Opinion: B.C. teachers shouldn't have to fork over for your kids' supplies


“There’s a lady out there who wants to teach my daughter about history and she wants a yellow binder to do it? Ima get that b*%ch a yellow binder.” - (Video excerpt from a post on the Bored Teachers Facebook Page).

It’s back-to-school time and Facebook is blowing up with memes, videos and whiny posts about the school supplies lists that are pestering parents as September approaches. As I peruse the mandatory list of glue sticks, markers, and folders that fill the page of items to be purchased, I too am put off by the dizzying descriptions of the items that my child needs to bring to the first day of school.

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It’s a tedious task, but I certainly don’t expect my child’s teacher to dole out the dough for the classroom necessities.

I have teacher friends who have had to purchase photocopy paper using their own earnings. Many teachers end up spending hundreds of dollars on classroom supplies per year, in addition to the tools that we provide.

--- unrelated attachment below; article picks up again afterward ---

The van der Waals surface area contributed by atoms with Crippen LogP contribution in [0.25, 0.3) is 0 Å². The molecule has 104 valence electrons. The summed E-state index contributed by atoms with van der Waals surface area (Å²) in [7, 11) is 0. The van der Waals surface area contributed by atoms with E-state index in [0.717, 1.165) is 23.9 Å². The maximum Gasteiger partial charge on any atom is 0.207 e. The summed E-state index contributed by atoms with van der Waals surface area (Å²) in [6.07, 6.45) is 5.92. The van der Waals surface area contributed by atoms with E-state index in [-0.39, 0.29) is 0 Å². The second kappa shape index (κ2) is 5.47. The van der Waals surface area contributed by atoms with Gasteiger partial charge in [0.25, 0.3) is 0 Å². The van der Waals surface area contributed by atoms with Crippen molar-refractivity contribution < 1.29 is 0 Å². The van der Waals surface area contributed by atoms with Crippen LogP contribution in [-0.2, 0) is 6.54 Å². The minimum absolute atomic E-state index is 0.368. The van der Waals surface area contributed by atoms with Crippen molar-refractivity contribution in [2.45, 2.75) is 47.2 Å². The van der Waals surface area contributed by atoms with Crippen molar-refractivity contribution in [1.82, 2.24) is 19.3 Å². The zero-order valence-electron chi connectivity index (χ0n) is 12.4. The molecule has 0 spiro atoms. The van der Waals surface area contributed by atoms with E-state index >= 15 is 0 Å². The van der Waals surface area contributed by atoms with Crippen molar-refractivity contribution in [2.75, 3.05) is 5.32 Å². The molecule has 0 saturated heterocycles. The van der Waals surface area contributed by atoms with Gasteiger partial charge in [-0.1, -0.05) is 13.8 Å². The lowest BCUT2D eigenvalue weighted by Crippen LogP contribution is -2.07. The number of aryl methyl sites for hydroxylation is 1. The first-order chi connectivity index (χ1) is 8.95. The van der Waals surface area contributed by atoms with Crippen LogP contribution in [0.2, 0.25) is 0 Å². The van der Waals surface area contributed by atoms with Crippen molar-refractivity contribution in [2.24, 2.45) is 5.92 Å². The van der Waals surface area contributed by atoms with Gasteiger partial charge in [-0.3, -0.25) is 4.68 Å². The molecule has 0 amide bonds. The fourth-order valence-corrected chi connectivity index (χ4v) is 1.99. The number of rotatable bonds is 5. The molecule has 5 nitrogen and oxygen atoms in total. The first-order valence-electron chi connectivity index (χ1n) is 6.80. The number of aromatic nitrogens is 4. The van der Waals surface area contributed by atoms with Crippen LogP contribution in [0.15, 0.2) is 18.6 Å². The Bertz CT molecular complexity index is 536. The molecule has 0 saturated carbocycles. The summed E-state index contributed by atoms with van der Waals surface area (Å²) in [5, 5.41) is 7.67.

You would never see employees buying paper and pens for their peers out of their own pockets in a corporate office environment, so why are teachers expected to cough up the cash for classroom consumables?

According to the National Retail Federation, families with children in elementary through high school plan to spend an average of $688 per child for a total of $29.5 billion this year – an eight-per-cent increase from last year’s $27.3 billion.

While school supplies seem to be the most scorned back-to-school purchase by parents, the much-needed pencils, paper and portfolios don’t top the list of items that consumers are purchasing most for back to school - with clothing, electronics and shoes taking the top spots. In fact, of the average $688 spent per child, only $115 is allocated to school supplies, yet we complain about these purchases the most.

Many parents are unhappy about the tissue boxes, lunch bags, and excessive number of pencils that top the list, put off by the fact that some of the purchased items might be shared in the classroom.

I’m happy to spend a few extra dollars if it means ensuring that each student is well equipped for the school year that lies ahead, and if my child comes home with 5 unused tubes of jumbo glue sticks - so be it. I’ll save them for the following year or donate them to a school in need of extra supplies.

Quit complaining and recognize the back-to-school season for what it really is: the most wonderful time of the year! Stop crying about the minimal costs associated with stocking up, and buy the damn tissue for the kids.

Bianca Bujan is a mom of three, writer, editor, and marketing consultant. Find her on Twitter @biancabujan and Instagram @bitsofbee. 


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